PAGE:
Another tactic in use on the brand’s main site: feature articles. “The Iron Cowboy,” profiles a triathlete that finished 50 Ironman competitions in 50 days. Similar to the video piece, readers get a behind-the-scenes look at the athlete’s motivation, preparation, and performance in competition.
Electric Literature – Niche/Nonprofit
Not every company can sponsor extreme sports, or create hours of branded video content. For some businesses those things just don’t apply. However, that doesn’t mean niche businesses can’t make excellent use of content marketing.
Electric Literature started life out as a nonprofit literary journal in 2009. The brand started a “Recommended Reading” blog on Tumblr and began investing in social and content creation outside its primary literary pursuits. Fast-forward six years and the journal has since pivoted to a nonprofit literary advocacy organization. And a popular one at that.
According to the Washington Post, the “Recommended Reading” blog gets nearly a quarter-million hits per month and the brand has 174,000 followers on Twitter. Content efforts now include reviews, interviews, infographics, and even mixtape playlists picked by published authors. The brand is arguably one of the biggest in its niche and it did it all online with a blog and great content in only a few years.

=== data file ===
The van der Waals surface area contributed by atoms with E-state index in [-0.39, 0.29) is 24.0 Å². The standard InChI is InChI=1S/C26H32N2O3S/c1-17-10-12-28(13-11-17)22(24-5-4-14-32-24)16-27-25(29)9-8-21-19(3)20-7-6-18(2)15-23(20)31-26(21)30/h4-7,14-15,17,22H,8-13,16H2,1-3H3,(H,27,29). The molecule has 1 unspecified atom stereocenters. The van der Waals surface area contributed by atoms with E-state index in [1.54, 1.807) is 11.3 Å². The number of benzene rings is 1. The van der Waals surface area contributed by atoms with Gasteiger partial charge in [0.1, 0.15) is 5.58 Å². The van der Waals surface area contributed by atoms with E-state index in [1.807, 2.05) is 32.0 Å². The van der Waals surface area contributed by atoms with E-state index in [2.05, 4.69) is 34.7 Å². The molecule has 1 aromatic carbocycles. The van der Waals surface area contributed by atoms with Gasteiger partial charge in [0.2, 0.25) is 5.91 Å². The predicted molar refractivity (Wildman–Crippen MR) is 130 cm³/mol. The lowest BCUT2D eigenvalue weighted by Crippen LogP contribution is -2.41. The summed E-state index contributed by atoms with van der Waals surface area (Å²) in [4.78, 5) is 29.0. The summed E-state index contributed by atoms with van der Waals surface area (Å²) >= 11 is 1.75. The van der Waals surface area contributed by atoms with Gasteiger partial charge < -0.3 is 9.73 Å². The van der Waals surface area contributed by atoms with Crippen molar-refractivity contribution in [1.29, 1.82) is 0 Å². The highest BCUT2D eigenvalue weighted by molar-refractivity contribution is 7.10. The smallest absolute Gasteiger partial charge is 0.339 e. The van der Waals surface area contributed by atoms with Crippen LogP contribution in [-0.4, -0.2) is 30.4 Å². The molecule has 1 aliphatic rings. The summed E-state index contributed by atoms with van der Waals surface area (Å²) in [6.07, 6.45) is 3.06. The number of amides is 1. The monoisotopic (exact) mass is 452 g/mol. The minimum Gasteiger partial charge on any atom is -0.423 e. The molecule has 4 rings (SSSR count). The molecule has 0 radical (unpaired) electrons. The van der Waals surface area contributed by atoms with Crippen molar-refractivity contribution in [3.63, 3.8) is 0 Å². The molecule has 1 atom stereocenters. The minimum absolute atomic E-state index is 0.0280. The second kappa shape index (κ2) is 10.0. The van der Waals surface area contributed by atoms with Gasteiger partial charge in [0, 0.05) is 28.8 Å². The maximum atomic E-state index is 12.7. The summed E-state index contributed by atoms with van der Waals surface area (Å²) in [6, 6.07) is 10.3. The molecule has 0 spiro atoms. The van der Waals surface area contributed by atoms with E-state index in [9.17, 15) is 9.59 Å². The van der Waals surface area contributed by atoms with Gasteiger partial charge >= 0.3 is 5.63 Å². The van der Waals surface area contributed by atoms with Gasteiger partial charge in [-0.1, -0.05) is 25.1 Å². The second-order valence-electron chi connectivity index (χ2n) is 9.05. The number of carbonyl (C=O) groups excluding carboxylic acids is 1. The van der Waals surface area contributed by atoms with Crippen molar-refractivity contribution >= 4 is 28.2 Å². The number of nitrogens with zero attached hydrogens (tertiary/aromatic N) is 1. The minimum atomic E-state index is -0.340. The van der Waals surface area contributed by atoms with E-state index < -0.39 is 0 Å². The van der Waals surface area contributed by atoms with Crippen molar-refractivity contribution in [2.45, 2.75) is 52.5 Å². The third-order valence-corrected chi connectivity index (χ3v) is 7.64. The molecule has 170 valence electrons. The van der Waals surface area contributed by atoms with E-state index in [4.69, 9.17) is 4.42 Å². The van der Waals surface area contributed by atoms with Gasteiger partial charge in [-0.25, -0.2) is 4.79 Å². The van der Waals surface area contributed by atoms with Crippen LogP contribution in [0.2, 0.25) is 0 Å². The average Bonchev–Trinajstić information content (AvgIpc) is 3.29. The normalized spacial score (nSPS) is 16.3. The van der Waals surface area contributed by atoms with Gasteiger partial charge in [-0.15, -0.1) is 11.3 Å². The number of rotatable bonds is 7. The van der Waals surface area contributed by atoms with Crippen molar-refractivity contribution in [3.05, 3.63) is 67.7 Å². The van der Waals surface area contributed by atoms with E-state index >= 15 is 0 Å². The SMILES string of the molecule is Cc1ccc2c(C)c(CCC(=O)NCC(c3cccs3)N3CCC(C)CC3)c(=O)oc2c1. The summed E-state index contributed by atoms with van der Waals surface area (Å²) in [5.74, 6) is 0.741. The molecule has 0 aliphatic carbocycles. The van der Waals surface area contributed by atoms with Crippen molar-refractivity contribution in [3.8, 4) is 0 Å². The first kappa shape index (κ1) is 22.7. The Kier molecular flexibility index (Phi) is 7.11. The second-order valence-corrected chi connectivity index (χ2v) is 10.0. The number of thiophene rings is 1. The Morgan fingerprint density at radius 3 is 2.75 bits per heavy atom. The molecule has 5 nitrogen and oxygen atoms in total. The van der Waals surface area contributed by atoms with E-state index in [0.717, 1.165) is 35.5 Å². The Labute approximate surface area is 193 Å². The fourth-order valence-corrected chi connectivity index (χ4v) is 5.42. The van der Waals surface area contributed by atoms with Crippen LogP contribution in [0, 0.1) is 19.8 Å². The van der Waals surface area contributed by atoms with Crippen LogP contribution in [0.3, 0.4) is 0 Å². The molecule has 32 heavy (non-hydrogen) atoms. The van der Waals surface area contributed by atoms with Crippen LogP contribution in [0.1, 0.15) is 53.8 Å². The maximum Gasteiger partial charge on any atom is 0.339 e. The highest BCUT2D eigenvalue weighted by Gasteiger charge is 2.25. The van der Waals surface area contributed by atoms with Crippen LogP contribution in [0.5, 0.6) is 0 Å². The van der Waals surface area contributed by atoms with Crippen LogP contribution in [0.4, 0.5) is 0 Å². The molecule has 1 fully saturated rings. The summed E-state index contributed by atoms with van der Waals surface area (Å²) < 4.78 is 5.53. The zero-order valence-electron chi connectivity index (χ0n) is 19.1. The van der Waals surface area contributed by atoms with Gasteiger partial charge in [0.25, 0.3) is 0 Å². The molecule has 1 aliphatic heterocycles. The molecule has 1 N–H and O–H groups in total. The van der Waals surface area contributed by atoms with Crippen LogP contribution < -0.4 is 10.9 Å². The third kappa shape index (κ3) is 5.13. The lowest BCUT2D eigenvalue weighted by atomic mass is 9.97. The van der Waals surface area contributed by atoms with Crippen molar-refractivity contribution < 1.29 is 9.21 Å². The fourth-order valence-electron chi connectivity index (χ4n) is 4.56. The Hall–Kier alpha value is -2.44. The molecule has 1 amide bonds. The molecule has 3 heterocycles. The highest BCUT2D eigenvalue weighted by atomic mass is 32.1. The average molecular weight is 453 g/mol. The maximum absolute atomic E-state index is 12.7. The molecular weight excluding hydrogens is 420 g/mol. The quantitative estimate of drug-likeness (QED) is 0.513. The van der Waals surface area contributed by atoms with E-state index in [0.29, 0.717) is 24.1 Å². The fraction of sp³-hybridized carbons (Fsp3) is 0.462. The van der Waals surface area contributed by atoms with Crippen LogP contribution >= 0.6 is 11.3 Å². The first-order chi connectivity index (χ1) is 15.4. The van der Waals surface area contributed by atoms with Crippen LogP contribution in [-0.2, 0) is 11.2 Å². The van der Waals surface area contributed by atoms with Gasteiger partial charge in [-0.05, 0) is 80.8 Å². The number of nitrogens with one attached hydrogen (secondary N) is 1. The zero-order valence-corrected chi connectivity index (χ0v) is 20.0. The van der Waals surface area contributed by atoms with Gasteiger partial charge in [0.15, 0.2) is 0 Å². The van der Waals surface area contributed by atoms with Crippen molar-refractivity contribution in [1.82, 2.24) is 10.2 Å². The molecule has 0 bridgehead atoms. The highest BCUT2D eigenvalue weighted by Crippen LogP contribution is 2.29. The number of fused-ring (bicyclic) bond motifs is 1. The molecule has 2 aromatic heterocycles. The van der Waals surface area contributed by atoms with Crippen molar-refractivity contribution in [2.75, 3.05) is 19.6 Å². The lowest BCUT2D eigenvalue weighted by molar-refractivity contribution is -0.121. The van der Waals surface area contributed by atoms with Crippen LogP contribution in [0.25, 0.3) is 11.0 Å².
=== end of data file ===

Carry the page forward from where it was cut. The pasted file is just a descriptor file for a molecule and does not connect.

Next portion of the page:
Chubbies Shorts – Lifestyle/Community (User-Created Content)
Fashion brands are tapping into the social media space more so than many other businesses. There’s a chance to spark and build a direct connection with fans, not to mention getting that fanbase to do some of the content marketing work for you.
Chubbies Shorts has been one of the most surprising fashion brands to open shop and win over social media channels. The brand has sizable audiences on Facebook, Twitter, Instagram, YouTube, and even Snapchat, maintained by a full-time team of three.
Content efforts focus on cultivating a relationship with a young adult male demographic that enjoy hanging out with friends and making the most of the weekend. It’s a carefully chosen plan — the company’s founder and head of marketing recently told Adweek the brand wants to align itself with the weekend the way companies like Red Bull have build connections to extreme sports.